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What is Plasmapheresis?

Mary McMahon
Updated Mar 03, 2024
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Plasmapheresis is a medical procedure in which blood is removed from the body and spun in a centrifuge to filter out the plasma. The red blood cells are returned to the body, and the plasma may be treated and reintroduced, or replaced, depending on the condition which the plasmapheresis is designed to treat. This technique is also used by blood banks for plasma donors, in which case the filtered plasma is tested to make sure that it is safe, and then packaged for use by hospitals.

In the popular American television series House, it seems like Dr. House is constantly ordering plasmapheresis for his patients. In fact, this treatment is relatively rarely used, especially in the United States, with most doctors using it specifically for the treatment of autoimmune conditions. Plasmapheresis is also not an effective therapy on its own, as it must be combined with more long-term treatments which are designed to address the issue causing problems with the blood plasma in the first place.

In a typical plasmapheresis session, a venous catheter is placed in the patient, and then hooked up to a plasmapheresis machine. As the blood is pulled out, it is treated with an anticlotting agent to keep it from clotting up outside the body. After being spun, the red blood cells are returned. In some cases, the plasma is treated and then returned, and in other instances it may be discarded and replaced with fresh plasma or a stand-in of some form. If the plasma is being collected for donation, it is pulled off into sterile packaging.

As a general rule, plasmapheresis is not painful, but it can be uncomfortable, depending on the type of plasmapheresis being used to treat the patient. Like any medical treatment, it also has potential side effects and complications, of which the most common is an infection at the site of the catheter. A doctor will generally discuss the reasons for recommending plasmapheresis treatment, along with the potential risks, when discussing treatment options with a patient.

People who wish to donate plasma during a blood drive should be prepared for a more lengthy sit than would be required to donate blood. However, the advantage of donating plasma is that your body recovers more quickly. Within 48 hours, the body should be returned to normal, and one could potentially donate again. Not all blood banks have the facilities to handle plasmapheresis at mobile blood drives, so it is a good idea to call ahead if you only want to donate plasma.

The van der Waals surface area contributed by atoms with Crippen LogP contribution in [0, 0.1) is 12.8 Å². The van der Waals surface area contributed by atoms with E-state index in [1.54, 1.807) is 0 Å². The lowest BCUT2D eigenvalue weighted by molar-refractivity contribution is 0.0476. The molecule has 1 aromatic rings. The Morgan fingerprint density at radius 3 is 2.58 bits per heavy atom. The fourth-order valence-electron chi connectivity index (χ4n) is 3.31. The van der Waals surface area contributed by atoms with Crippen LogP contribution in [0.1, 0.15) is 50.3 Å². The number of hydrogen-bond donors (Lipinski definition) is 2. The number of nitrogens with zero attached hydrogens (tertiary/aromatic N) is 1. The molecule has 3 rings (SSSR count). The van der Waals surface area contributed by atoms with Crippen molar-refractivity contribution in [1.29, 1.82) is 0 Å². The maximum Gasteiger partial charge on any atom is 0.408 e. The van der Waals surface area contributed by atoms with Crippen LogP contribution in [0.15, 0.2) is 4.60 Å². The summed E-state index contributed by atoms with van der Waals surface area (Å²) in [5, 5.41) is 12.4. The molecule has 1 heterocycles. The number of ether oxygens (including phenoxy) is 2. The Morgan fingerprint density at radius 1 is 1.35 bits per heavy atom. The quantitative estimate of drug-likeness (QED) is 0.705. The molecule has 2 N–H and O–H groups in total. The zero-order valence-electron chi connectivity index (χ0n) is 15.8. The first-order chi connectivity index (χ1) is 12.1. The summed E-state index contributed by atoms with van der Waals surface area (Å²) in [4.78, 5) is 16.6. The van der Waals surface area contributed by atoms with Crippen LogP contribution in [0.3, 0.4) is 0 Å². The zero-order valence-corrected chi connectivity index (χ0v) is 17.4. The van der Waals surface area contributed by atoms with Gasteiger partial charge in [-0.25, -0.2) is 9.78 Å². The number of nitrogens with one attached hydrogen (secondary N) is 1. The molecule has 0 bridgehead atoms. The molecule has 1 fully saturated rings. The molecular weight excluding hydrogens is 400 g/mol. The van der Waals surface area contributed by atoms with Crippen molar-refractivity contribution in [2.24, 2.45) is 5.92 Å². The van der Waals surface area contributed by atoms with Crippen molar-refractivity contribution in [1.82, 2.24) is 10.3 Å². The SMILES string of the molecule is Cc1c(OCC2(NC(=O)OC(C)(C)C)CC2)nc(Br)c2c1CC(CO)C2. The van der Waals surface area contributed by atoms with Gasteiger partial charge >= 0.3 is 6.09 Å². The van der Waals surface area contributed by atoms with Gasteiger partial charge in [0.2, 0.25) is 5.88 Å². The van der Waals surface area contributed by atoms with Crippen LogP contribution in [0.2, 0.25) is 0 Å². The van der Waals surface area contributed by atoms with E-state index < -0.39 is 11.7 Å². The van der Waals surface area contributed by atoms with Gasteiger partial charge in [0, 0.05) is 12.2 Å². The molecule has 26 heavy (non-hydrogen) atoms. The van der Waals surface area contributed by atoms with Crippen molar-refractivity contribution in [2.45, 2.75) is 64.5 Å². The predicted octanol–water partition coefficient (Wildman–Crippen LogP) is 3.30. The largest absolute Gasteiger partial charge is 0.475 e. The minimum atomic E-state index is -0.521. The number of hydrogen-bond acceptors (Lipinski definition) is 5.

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Mary McMahon
By Mary McMahon

Ever since she began contributing to the site several years ago, Mary has embraced the exciting challenge of being a The Health Board researcher and writer. Mary has a liberal arts degree from Goddard College and spends her free time reading, cooking, and exploring the great outdoors.

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Discussion Comments
By lluviaporos — On Oct 03, 2011

One of the interesting things about plasma donation is that they are usually after the complete opposite blood type from blood donation. I'm not sure why it works this way, but blood type O is considered the universal donor for whole blood, as it can be given to people of all blood types (although it's still better to match the blood types).

But, with plasma blood type AB is the universal donor. I guess it's got something to do with the way the cells work. Unfortunately, AB is one of the most rare blood types, so if you do have that type, you should consider being a plasma donator, rather than a whole blood donator if you can.

By umbra21 — On Oct 02, 2011

@croydon - Even though it takes longer, I find it tends to be a bit more personal. The nurses need to keep a better eye on you, I guess because the procedure takes longer and because you are more likely to react badly to blood cells being returned than to just having them taken out.

When I go to the clinic, they usually have a good TV show playing where everyone can see, or they offer us headphones for music if we want them.

And the nurses are all so nice, I often spend the whole time just talking to one of them.

And I've never had any plasmapheresis side effects either. At most I get a bit dizzy, but I suspect that is psychosomatic, because being stuck with a needle makes me a bit nervous.

By croydon — On Oct 01, 2011

The blood banks here were quite keen for people to try plasmapheresis, as there was more demand for plasma and it could be done every six weeks, rather than every three months like with blood donations.

I managed to do it once, but just have too many other commitments to do it regularly. I think it is a fantastic thing for people to do if they can work it into their schedule though.

Unfortunately, it takes much longer to donate plasma than to donate whole blood, I guess because it has to go through that machine in order for the red blood cells to be returned to you. It took about 45 minutes, I think, while when I give blood it only takes about 15 (not counting the sign in and wait for both activities). So you have to take that into account as well.

Mary McMahon
Mary McMahon

Ever since she began contributing to the site several years ago, Mary has embraced the exciting challenge of being a...

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